Sunday, December 30, 2007

Reducing Pain from Injections

  • Members of a university-based pediatric pain relief program hosted a consensus conference to review the existing literature and generate expert recommendations regarding best practices for reduction of injection pain.
  • The pain associated with immunizations can create anxiety and distress for the children receiving the immunizations, their parents, and healthcare providers. Dread evoked by painful immunization procedures may create feelings of persistent tension in future clinical encounters, thereby interfering with optimal delivery of healthcare.
  • The injection process can be divided into 2 periods: before the injection and during the injection.
  • Before the injection, preparation of a child older than 2 years reduces anxiety and subsequent pain. Children younger than 4 years should be prepared shortly before the injection itself.
  • Intramuscular immunizations should be administered in the vastus lateralis (anterolateral thigh) for infants and toddlers younger than 18 months and in the deltoid (upper arm) for children older than 36 months. The ventrogluteal area may be the most appropriate site for all age groups.
  • Despite the common belief that the shortest needle with the thinnest gauge would produce the least trauma and pain, this does not seem to be the case. Several studies suggest that longer needles, which are more likely to penetrate muscle than shorter ones, cause less pain, fewer adverse effects, and less local reaction.
  • During the injection, parental attitudes affect the child's pain behaviors. Excessive parental reassurance, criticism, or apology tends to increase distress, whereas humor and distraction may reduce distress.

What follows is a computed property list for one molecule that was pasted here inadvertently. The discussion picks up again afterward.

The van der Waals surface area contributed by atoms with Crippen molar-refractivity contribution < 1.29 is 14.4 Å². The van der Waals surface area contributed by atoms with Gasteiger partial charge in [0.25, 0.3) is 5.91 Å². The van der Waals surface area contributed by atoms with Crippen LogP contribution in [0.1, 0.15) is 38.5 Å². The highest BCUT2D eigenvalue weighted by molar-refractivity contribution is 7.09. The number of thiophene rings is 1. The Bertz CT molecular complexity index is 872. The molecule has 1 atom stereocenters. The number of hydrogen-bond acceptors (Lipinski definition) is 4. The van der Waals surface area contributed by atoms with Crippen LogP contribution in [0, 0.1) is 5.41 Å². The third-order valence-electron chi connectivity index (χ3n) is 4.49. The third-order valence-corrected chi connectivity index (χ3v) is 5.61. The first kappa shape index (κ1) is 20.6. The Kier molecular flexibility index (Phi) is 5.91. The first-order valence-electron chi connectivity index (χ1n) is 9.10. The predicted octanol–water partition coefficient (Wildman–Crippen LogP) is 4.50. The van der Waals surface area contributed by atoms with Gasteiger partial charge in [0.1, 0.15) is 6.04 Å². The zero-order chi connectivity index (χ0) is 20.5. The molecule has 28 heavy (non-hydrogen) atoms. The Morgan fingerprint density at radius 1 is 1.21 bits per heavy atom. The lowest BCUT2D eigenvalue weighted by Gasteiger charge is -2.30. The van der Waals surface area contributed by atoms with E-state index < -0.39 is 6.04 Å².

• The child's age, temperament, and interests and parent's personal style will aid in selecting effective distraction techniques. These may include storytelling, reading to the child, deep breathing, and blowing.
  • During injection to children younger than 6 months, sucrose solution should be routinely given directly into the mouth or on a pacifier. This decreases evidence of distress and is relatively inexpensive.
  • Because of the high cost and time needed for administration, routine local anesthetic administration is not indicated, but selective use is recommended for children who are especially fearful, who have had previous negative experiences, or who will require multiple procedures in the future.
  • Pressure at the immunization site decreases pain, whether applied with a device or finger, and this strategy is noninvasive, inexpensive, and without adverse effects. Properties of the injectate itself can exacerbate pain, but there has been little research in this area.
  • Parents often prefer that multiple injections be given simultaneously, rather than sequentially, if there are sufficient personnel.

Pearls for Practice

  • Before the injection, important aspects of the immunization process that may reduce pain include preparing the child and family, site selection for the injection, selection of needle length and gauge, and specific properties of the injectate.
  • During the injection itself, key elements of the immunization process that may reduce pain include parental demeanor, use of sucrose, use of topical anesthetic agents, nonpharmacologic and physical strategies, and specific aspects of administration technique.
Source: Medscape Medical News May 07